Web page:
Rewind a week and a half ago at the gym. Here I was, workin’ on my fitness, and two men approached me.
“Are you competing?”
I’m pretty sure my response was first in the form of a laugh.
“No. No, no, no.”
And they both looked at me in disbelief.
“Well, what are you training for? You should think about competing, you’re already shredded!”
And then they went on to talk about how THEY are competing, how I SHOULD also be competing, and all I could think was, EFF no, kind sirs.
First off: the word “shredded” has got to be one of my least favorite words to describe a person’s appearance.
Secondly: there seems to be the assumption that if I was working hard in the gym, I MUST be doing it for the end goal of changing my body aesthetically, or competing.
Ever notice how the fitness industry tends to live in extremes? Ever think it’s possible that some individuals don’t actually use the gym to change the body they live in, but rather just to feel physically healthy and strong? Of course, our bodies will very likely change composition (through consistency); however, it doesn’t mean it’s always the main focus or end goal.
We’re often led to believe that the more extreme, the better. The bigger, the better. The more intense, the better. Sometimes being “enough” really is good enough. By no means am I saying that we shouldn’t want to improve ourselves and can’t improve ourselves, but what happened to the concept of sustainability?
I don’t think any of us are strangers to what it takes to compete, or what it may take to be “shredded” 365 days a year. Often, it includes compromising a lot of other things in your life. I can remember when I became exercise-obsessed during my senior year of college. It was what I believed would make me more “worthy” of a person, more attractive, and made me feel more “organized” emotionally. It was an escape. If I fixated on my body, then it meant LESS time to fixate on everything else in my life that I didn’t have the energy to think about, nor did I WANT to think about.
And so I began to say “no” to plans I actually really wanted to attend. Why? Because the gym won. Because this unrealistic goal I had for myself seemed to take a priority. Because having a certain appearance would OBVIOUSLY help me reach a state of happiness. *shaking my head*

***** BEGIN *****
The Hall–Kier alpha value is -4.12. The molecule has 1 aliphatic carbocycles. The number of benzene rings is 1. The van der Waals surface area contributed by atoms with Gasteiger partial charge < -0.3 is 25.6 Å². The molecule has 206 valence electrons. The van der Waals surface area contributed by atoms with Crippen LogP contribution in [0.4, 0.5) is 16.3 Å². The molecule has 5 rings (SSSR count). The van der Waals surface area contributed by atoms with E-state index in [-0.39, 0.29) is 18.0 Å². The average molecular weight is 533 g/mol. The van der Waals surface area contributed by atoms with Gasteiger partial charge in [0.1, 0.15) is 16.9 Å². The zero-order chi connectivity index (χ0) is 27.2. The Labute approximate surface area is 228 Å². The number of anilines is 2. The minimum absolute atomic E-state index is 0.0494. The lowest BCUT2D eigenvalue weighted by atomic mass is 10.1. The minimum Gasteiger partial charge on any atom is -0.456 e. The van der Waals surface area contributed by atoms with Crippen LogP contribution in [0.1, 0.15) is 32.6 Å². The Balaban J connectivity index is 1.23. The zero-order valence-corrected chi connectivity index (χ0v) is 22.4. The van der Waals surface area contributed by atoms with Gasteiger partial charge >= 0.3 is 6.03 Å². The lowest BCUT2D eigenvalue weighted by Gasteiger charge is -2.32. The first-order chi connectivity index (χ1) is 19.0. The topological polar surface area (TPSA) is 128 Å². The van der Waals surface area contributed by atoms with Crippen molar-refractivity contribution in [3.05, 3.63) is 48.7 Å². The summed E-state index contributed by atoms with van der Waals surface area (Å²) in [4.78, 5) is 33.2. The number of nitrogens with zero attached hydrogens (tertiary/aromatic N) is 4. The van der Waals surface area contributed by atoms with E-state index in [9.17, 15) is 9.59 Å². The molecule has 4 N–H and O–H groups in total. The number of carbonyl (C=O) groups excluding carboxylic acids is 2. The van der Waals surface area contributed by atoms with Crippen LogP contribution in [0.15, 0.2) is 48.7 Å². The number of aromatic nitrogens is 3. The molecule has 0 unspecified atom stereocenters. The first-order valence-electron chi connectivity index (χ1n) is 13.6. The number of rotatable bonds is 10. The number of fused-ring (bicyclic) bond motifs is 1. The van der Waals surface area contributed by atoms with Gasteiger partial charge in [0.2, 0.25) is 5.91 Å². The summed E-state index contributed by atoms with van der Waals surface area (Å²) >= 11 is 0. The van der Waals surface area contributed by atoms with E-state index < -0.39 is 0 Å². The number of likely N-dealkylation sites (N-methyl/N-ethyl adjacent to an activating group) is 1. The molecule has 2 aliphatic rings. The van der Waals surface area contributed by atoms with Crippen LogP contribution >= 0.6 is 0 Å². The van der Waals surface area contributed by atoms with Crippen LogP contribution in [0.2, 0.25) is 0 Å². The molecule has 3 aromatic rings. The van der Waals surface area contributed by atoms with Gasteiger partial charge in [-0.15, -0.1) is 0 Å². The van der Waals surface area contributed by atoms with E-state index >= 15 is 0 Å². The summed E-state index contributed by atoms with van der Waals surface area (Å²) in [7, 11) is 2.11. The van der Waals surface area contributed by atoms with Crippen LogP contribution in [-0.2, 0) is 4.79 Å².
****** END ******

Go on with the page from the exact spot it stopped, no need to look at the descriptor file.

The problem that I sometimes find with the fitness industry (AND YES I AM PART OF IT), is that it markets completely unsustainable measures to reach our goals. Workout programming that has us feeling burnt out and resentful after day ONE. How is ANYONE supposed to stay on top of a workout routine that has you doing 100+ jump squats followed by 100+ burpees followed pull-ups that you aren’t quite able to do yet without a modification (which the workout plan fails to provide you with). Yes, this is a slight exaggeration here. But, you get the point.
Of course we’re meant to challenge ourselves with exercising. However, the workout itself isn’t meant to destroy our bodies and create a sense of hatred towards it.
The problem is that we’re exposed to fitness routines that guarantee results, so LONG as you remain consistent with completely unrealistic programs. And so when we fall off of the program, we feel a sense of heavy disappoint. A sense of failure. Leading us to be less likely to start up again in the future, OR if we do, then we experience the same sort of self-defeating mindset.
What I advocate for is sustainability. What do I mean by this?
Recognizing what it is that you value OUTSIDE of the gym. Is it going to happy hour with friends weekly? Grabbing dinner with your significant other on Friday night? Sleeping in on Sunday morning? Great. Sustainability means that ALL of these different things can STILL be a part of your life while you STILL make progress in the gym!
Building a workout routine that will challenge you, but one that is also DOABLE! This means that your program allows for flexibility. It means that some days you may want to lift weights, while other days you may just want to get your body moving by riding your bike outside. BOTH are forms of physical activity. And BOTH reap benefits.
It means committing to a number of days to workout that feels reasonable with your other responsibilities, events, obligations, yadda yadda. It means that you commit to a number of days out of love for yourself and respecting the hell out of your body, versus wanting to punish it. It means that if you commit to three days a week, and make it to the gym for FOUR days, then AWESOME for you. You’ve just increased your level of self-efficacy and confidence. And if you commit to three days but only workout for two? Then you simply get back on the consistent track next week. It’s okay. You’re human.
Not every single individual in the gym is looking to make drastic physical changes or get “shredded.” Some of us just enjoy getting our bodies moving, and seek to maintain our health 365 days a year in a way that feels more sustainable.
Extreme measures are not the ONLY way to maintain our health.